Whatever Bobby’s daughter wishes to pursue, be it dancing, cooking or something else, she has his full support – as long as she has the work ethic to match. “My daughter’s in a far better position than I was at her age. It’s night and day. This kid does not know half of what I went through, and she never will, because that’s the job that me and her mother have done. So maybe she will be able to live rent-free, maybe, and chase what she wants to do. I would happily give that, as long as she’s serious about it.”

But Bob Vylan aren’t done with dreaming just yet. They dream of a fairer society, for their friends and family to be safe and happy. Amidst the bleak picture of Britain they paint on Humble As The Sun, there is an urge, an undying drive to push forward in the face of a broken system – however far away paradise may seem. “I don’t know that it’s near, but you have to act and work as if it is,” Bobbie declares. “I will be long dead before racism’s ended, before poverty’s ended. A lot of the stuff I personally do, I won’t see the fruits of those things. But I can do what I can, in the time that I have, to help push it in that direction. If I help move the needle a millimetre, I’ve done my job.”

“Shoot for the moon, you reach the stars,” adds Bobby, flipping the saying on its head to demonstrate their mentality. There is no ceiling to where they can go, what’s still to be achieved, and the legacy they are already laying down, where they’ve crashed through the barriers of what independent artists can achieve.

“There is this assumption that if you’re DIY, it has to be amateur,” begins Bobby. “They are not synonyms of each other. It’s important to show we can be independent, but have all of the appearance of a major label operation. We’ve got billboards in the city. The song is on the radio, our faces are in the magazines. All of those benchmarks that major labels [set], we’re showing that it’s possible. You don’t have to take that deal and agree to some of the terrible terms and conditions of managerial contracts. Hopefully, eventually, we’ll force labels to re-evaluate their practices – and that can only be a good thing.”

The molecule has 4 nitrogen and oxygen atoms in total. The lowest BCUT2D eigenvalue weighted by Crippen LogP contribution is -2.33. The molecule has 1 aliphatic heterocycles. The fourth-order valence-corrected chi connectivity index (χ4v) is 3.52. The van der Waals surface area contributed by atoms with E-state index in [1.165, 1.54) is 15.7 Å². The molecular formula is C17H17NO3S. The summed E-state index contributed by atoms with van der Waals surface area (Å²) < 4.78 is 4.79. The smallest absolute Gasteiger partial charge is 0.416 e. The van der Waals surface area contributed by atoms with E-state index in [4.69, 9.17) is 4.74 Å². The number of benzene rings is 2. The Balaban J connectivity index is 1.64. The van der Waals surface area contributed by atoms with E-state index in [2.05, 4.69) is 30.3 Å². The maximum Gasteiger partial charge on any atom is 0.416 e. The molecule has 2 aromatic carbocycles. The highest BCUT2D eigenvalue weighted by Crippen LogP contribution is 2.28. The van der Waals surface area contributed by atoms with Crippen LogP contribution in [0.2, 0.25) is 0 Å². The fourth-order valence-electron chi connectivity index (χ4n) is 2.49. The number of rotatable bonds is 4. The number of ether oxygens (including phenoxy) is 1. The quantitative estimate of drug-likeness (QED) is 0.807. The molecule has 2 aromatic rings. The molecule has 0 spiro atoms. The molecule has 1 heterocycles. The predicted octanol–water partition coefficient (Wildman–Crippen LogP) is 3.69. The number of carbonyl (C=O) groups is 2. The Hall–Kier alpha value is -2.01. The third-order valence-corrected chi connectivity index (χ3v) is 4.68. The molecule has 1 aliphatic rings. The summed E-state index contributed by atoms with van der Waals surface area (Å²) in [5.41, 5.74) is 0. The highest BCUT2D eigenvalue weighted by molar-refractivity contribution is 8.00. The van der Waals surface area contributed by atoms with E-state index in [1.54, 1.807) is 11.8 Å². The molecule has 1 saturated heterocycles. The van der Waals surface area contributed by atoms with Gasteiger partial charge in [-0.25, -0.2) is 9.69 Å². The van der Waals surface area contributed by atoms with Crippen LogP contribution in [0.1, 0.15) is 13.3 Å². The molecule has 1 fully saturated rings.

“If I help move the needle a millimetre, I’ve done my job”

Bobbie Vylan

Change is already brewing from within. While She Sleeps sold out Alexandra Palace off their own backs. Bambie Thug has rocketed from the Dogtooth Stage to the Main Stage at Download in the space of 12 months. South-coast punks SNAYX have one of the most dedicated fanbases in the country. The common denominator? No label, no voices in your ear, no ulterior motives. Independence is king.

“I think you’ll probably find if [up-and-coming] bands are aware of Bob Vylan, Bob Vylan is likely a source of inspiration in terms of how we conduct our business,” Bobby explains carefully. “You’ll find that more artists are believing in themselves as independent artists in this genre of music, because of what we’ve been able to accomplish.”

In a time where the machine continues to feed algorithms and swallow up grassroots venues – from Southampton’s Suburbia to Bath’s Moles – Bob Vylan are flying the flag for the independent spirit that’s served them well since day one. Throughout the afternoon in Kingston, we meet some of the smiley figures from their inner circle, who bring an infectious energy to the camp on this day of celebration, and fuel the suffering Bobby with enough carbohydrates and hot drinks to get him through the night. Strolling down the high street between venues, Bobbie pops into Mullan’s, coming away with a camo bucket hat and some funky sunglasses, after a seal of approval from K!, for what it’s worth.

Amidst the madness of album release weekend, the duo’s calmness is refreshing, taking each moment in their stride. It’s a far cry from the release of …The Price Of Life, where skyrocketing vinyl sales meant late night drives to Coventry to drop off hundreds of extra records. Fortunately, it’s an eventuality they’ve accounted for this time – though you can never underestimate their loyalty of their fans.

“It’s clear to see, we are building something undeniable,” Bobby concludes, a tone of pride in his voice. “But we will have also burnt down plenty in the process” – he smiles, ready to go to war with anyone who disagrees with him. Bob Vylan vs. the world. There’s only going to be one winner.

“We’re gonna leave a mark here. They’ll know our name.”

Humble As The Sun is out now via Ghost Theatre. They play the Kerrang! stage at Slam Dunk Festival on May 25 and 26 in Hatfield and Leeds – get your tickets now

Read this next:

Check out more:

Now read these

The best of Kerrang! delivered straight to your inbox three times a week. What are you waiting for?